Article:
For these studies, land was irrigated with an overhead center pivot, and irrigation rates were determined by soil-moisture sensor data. Data collection included soil analysis, soil solution NO3 collected from buried barrel lysimeters, nematode analysis, weed density, carrot yield and quality. Both experiments will be repeated next year. Funding for the trials is provided by the FDACS Office of Agricultural Water Policy, industry partners and UF/IFAS.
Nationally, challenges in organic carrot production include weed management, Alternaria leaf blight and a limited selection of carrot varieties. Researchers and farmers throughout the United States are working collaboratively to find affordable and effective management solutions for these challenges.
Carrot is a popular choice among U.S. consumers, consistently ranking as one of the top 10 vegetables. Organic carrots, in particular, are a top-performer for the industry. Carrots are kid-friendly vegetables with a wide range of uses in the kitchen. They are stir-fried, added to soups and stews, eaten raw in salads or as snacks and baked into cakes. The number of value-added carrot products on the market, including “baby” cut and peeled carrots, carrot juice, baby food and carrot sticks make it easy for consumers to include carrots in their diet.
Carrots are high in vitamin A, and contain alpha and beta carotene, lutein and lycopene. These are also the compounds that give carrots their distinctive orange color. Vitamin A is important for a healthy immune system and good vision.
Over 99 percent of all U.S. households buy organic produce at least occasionally, according to the Organic Trade Association. Fruit and vegetables consistently make up the largest category of all organic food sales — about 40 percent of the organic food market. And don’t assume that organic produce always costs more. In a 2015 Consumer Reports study of 63,000 U.S. supermarkets, conventional and certified organic lettuce and carrots were priced similarly.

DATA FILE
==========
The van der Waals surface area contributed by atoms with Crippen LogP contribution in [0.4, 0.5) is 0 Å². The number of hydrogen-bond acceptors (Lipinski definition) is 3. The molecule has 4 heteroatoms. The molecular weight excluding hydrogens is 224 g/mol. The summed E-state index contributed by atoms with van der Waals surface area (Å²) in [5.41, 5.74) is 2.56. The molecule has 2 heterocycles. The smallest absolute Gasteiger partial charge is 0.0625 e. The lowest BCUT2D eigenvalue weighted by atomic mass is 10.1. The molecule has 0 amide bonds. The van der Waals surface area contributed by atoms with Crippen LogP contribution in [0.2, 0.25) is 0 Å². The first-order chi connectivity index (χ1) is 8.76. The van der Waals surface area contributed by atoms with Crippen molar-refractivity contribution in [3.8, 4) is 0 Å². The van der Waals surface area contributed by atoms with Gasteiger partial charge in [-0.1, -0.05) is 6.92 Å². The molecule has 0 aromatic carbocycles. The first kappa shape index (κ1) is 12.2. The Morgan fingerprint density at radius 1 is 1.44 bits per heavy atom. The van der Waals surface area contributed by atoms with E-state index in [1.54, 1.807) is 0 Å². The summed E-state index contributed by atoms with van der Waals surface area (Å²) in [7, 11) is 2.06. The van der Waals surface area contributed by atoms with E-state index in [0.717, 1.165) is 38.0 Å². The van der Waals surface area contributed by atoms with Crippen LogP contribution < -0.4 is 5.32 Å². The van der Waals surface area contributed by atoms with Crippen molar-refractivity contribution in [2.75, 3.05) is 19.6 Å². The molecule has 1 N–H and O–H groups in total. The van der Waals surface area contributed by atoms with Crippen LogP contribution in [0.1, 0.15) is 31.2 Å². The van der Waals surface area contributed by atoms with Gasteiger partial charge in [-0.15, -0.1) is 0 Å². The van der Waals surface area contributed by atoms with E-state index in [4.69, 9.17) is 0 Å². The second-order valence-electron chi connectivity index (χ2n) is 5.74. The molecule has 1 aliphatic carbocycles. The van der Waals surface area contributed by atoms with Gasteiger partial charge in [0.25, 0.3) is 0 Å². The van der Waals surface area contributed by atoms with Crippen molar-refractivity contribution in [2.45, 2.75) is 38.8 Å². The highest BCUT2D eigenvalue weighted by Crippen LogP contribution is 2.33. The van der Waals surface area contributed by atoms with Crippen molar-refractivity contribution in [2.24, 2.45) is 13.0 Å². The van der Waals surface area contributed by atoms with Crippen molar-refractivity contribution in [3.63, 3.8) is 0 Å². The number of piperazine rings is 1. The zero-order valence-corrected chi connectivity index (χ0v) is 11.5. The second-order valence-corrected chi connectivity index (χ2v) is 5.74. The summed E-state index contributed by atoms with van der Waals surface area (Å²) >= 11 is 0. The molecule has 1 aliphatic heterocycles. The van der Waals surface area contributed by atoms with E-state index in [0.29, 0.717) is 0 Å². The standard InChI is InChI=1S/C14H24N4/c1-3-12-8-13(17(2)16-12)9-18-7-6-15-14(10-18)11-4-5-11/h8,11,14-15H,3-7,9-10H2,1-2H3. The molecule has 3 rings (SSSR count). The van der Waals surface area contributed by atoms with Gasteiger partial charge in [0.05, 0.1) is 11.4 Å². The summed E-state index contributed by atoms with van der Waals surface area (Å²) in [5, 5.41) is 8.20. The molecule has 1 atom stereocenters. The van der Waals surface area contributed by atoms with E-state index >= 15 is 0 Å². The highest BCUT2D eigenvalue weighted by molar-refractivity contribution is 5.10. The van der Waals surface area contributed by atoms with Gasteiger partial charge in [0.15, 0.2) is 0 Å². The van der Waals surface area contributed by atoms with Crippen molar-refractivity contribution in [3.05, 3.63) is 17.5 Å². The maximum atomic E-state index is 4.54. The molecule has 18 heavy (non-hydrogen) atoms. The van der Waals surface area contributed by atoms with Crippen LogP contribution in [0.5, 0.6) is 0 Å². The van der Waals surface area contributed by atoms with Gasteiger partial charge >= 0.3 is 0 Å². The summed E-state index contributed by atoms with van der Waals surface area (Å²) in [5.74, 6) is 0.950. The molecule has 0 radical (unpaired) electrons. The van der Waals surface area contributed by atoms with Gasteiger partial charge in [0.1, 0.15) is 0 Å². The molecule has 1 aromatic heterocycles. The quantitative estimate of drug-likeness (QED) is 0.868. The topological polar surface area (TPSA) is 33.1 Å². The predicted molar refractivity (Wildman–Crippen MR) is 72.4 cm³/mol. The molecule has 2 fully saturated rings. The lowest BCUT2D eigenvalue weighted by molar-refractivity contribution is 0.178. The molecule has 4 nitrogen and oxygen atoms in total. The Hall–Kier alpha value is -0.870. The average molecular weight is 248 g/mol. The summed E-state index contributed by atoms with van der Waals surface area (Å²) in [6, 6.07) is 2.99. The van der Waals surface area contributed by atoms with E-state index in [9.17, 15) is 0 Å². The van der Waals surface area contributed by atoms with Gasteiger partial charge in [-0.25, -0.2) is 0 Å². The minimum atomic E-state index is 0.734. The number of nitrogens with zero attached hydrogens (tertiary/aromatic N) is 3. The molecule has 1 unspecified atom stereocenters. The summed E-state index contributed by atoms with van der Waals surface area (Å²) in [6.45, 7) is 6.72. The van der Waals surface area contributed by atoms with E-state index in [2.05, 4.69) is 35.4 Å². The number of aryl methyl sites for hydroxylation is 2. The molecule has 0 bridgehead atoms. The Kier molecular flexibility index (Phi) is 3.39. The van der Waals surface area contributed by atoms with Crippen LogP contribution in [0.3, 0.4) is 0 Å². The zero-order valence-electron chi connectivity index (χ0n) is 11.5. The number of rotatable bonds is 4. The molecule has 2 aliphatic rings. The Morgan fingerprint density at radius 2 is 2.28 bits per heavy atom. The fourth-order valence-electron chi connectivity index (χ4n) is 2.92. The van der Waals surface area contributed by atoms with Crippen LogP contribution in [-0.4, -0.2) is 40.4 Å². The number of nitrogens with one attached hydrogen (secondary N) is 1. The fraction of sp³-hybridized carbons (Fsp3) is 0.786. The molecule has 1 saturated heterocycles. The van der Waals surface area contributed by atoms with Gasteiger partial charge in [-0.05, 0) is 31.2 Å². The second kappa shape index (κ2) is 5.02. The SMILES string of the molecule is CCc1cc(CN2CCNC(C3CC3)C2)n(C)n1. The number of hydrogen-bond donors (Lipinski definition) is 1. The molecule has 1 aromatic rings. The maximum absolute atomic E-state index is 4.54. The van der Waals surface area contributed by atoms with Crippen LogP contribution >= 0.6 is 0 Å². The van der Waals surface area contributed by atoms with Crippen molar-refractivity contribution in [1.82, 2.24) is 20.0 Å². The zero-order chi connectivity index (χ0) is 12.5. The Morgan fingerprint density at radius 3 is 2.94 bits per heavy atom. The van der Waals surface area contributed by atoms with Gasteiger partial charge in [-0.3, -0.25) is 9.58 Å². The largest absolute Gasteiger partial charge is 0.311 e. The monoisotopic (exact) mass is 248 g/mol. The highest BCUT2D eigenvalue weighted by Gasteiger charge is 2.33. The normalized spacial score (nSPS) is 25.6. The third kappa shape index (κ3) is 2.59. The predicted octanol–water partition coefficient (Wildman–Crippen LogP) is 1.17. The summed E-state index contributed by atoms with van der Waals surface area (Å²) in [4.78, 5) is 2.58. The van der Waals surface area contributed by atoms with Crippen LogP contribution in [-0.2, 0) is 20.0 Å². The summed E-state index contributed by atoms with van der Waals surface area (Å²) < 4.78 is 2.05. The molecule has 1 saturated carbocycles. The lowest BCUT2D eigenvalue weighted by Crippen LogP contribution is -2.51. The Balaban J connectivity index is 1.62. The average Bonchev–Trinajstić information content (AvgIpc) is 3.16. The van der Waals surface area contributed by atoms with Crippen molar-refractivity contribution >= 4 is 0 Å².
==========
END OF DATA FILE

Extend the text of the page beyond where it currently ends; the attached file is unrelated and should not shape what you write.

The USDA’s Agricultural Marketing Service is the administrative home for the National Organic Program. Certified organic farming systems are the only farming systems in the United States that are required by federal regulation:
- to use management practices that maintain or improve the quality of natural resources, including soil and water
- to use prevention and cultural practices to manage pests before applying compliant pesticide products
- to undergo a rigorous annual oversight and certification process to enforce resource protection and pest-prevention requirements.
In the spirit of the law, organic farming is a production system that sustains soil health and conserves natural resources.
Danielle Treadwell (firstname.lastname@example.org) is an associate professor and state Extension specialist for organic farming in the Department of Horticultural Sciences at the University of Florida/Institute of Food and Agricultural Sciences in Gainesville.